1. A.      The 1960s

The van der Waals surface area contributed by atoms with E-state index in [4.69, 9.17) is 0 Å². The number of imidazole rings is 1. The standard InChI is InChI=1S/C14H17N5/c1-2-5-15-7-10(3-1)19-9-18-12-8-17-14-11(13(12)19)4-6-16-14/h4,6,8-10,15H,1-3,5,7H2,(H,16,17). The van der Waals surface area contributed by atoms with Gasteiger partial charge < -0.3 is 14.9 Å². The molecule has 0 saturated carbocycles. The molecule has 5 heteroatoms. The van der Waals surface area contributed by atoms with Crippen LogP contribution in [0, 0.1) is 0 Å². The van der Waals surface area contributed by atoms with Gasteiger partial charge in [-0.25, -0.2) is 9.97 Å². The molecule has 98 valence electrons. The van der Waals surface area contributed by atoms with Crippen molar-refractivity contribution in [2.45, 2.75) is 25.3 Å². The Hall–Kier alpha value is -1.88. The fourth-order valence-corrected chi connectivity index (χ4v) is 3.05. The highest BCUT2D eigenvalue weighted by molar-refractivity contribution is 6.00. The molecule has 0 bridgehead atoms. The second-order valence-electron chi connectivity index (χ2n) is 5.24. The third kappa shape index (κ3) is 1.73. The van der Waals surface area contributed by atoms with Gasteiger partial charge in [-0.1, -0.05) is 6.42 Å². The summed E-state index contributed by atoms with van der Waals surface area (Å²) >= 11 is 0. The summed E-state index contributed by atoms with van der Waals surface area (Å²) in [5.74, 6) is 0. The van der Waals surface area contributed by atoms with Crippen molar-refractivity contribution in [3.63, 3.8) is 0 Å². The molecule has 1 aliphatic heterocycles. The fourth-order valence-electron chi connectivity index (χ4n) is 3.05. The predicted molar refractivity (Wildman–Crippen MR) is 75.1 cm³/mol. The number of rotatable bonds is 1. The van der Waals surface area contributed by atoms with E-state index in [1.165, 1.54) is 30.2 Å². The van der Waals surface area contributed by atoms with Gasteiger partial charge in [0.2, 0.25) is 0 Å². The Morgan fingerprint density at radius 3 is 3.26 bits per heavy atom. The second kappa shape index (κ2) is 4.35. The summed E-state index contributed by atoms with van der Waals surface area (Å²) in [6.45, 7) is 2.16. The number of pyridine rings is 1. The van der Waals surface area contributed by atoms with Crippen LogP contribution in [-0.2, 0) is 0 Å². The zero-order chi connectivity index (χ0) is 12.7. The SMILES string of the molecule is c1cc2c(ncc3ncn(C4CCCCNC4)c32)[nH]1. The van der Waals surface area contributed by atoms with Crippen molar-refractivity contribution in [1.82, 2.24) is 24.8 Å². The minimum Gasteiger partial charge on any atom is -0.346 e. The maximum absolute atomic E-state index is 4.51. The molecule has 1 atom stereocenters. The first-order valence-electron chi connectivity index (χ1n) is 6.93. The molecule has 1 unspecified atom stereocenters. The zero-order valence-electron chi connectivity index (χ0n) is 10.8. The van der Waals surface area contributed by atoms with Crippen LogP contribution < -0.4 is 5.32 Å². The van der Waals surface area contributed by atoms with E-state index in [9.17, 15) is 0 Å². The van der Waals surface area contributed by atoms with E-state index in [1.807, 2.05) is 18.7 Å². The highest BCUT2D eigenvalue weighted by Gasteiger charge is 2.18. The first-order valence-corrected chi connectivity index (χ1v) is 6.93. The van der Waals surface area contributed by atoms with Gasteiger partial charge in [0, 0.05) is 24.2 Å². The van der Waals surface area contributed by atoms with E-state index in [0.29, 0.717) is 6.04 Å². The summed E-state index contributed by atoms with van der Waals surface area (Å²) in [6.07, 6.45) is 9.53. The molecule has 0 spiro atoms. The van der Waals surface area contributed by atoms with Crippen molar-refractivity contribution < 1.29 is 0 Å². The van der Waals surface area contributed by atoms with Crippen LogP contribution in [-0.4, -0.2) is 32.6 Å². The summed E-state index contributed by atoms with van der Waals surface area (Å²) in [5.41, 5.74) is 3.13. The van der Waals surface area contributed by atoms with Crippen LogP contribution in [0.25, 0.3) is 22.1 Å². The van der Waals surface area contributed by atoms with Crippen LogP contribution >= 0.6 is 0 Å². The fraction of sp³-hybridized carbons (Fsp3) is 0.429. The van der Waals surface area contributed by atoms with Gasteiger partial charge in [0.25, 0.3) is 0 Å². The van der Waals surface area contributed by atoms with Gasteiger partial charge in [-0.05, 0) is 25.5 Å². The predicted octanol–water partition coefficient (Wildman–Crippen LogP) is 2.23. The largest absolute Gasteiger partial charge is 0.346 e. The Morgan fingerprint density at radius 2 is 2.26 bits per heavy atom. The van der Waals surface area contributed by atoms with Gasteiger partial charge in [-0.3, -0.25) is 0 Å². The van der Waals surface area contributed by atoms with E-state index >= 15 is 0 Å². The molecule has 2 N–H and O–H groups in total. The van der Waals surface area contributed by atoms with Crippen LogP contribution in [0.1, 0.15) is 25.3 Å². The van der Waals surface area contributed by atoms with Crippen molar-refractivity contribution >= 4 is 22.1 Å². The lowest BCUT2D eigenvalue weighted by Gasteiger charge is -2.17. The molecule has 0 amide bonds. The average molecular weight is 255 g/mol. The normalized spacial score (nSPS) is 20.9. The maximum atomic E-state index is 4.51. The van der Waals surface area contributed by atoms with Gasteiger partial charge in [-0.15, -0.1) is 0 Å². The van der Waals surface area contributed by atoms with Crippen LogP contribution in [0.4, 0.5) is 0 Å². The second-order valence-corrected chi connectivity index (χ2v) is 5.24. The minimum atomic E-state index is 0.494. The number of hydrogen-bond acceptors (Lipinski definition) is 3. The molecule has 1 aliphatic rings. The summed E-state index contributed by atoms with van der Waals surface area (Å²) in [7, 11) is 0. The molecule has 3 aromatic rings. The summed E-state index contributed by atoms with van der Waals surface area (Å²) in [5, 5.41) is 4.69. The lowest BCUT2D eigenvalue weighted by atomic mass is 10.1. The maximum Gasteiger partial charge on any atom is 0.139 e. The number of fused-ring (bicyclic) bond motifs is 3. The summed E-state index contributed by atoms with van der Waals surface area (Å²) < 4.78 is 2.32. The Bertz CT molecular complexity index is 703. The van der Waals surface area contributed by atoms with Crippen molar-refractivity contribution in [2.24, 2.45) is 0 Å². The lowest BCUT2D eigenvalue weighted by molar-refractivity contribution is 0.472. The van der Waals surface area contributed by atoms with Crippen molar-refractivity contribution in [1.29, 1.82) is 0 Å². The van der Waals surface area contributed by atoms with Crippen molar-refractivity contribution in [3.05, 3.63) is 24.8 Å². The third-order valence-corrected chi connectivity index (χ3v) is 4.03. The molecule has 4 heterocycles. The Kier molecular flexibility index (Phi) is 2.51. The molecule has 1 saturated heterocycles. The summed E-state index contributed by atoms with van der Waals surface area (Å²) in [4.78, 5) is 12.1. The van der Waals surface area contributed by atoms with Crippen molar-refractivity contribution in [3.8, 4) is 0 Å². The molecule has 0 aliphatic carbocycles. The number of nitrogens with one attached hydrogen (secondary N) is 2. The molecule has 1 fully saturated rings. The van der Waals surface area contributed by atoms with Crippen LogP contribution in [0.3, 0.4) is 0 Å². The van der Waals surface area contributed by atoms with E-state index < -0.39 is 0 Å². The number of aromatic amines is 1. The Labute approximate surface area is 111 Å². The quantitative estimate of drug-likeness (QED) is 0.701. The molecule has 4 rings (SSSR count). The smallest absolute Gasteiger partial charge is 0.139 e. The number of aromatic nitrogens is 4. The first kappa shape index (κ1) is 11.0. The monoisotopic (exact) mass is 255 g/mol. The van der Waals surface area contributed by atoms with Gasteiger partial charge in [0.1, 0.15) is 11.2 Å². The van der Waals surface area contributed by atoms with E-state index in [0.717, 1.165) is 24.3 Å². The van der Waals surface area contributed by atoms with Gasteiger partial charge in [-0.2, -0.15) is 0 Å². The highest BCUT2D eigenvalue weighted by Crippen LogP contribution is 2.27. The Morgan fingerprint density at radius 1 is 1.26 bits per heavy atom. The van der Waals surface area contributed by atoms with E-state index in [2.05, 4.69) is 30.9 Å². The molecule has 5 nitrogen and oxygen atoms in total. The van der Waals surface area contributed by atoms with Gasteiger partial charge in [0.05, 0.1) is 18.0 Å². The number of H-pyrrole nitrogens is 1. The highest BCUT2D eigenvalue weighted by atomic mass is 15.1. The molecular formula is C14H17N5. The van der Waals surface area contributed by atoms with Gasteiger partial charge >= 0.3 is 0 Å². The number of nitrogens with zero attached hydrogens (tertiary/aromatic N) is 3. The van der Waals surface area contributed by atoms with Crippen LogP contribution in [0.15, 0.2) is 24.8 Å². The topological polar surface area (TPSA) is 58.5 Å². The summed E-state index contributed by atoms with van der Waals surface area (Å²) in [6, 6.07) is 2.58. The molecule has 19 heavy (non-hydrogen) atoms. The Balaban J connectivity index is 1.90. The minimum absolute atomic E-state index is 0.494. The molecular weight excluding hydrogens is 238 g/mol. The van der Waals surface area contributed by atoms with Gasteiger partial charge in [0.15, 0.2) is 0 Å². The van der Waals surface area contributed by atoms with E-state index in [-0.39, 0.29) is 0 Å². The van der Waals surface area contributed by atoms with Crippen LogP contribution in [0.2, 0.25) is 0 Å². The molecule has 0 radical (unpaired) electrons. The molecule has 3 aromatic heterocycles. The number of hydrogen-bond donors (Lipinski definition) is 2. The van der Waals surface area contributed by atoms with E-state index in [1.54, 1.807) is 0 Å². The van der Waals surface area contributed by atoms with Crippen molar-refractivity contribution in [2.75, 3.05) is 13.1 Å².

In the 1960s, as the topic of slavery gained purchase as a subject of academic study, historical texts about slavery cast a wide net and tended to paint slavery in broad strokes (excuse the dual metaphors).  These texts were well received.  Jordan’s book, for instance, earned him the National Book Award, the Bancroft Prize, the Parkman Prize, and the Ralph Waldo Emerson Award from Phi Beta Kappa.  Other prominent books from this time include Jacobus tenBroek’s Equal Under Law (1965, originally published in 1951 as The Antislavery Origins of the Fourteenth Amendment) and David Brion Davis’s The Problem of Slavery in Western Culture (1966).  These early works on slavery covered a large geographical and chronological range.  As slavery received more and more critical attention, however, treatments of slavery became more focused, and historians began developing specific critical paradigms with and through which to analyze slavery.  Historians increasingly turned to economics, the influence of African culture upon slave life, the relationships between masters and slaves, and the role of gender and sexuality in slave life, all while narrowing their focus upon specific places and time periods—the Revolutionary era, for instance, or colonial Virginia.  Jordan himself does not elaborate on miscegenation laws because, I suspect, his book is one of the earliest detailed investigations of slavery in America.  His history therefore addresses all aspects of American slavery to try to provide as holistic an account of slavery as possible.  Early scholarship on slavery is, as I have suggested, broad and wide-ranging, and not until the 1970s and 1980s did scholars begin to hone in on more specific phenomena such as miscegenation laws.  Nevertheless, Jordan does devote an entire chapter (“Fruits of Passion”) by and large to the issue of miscegenation, thereby carving out a space for future scholarship on this issue.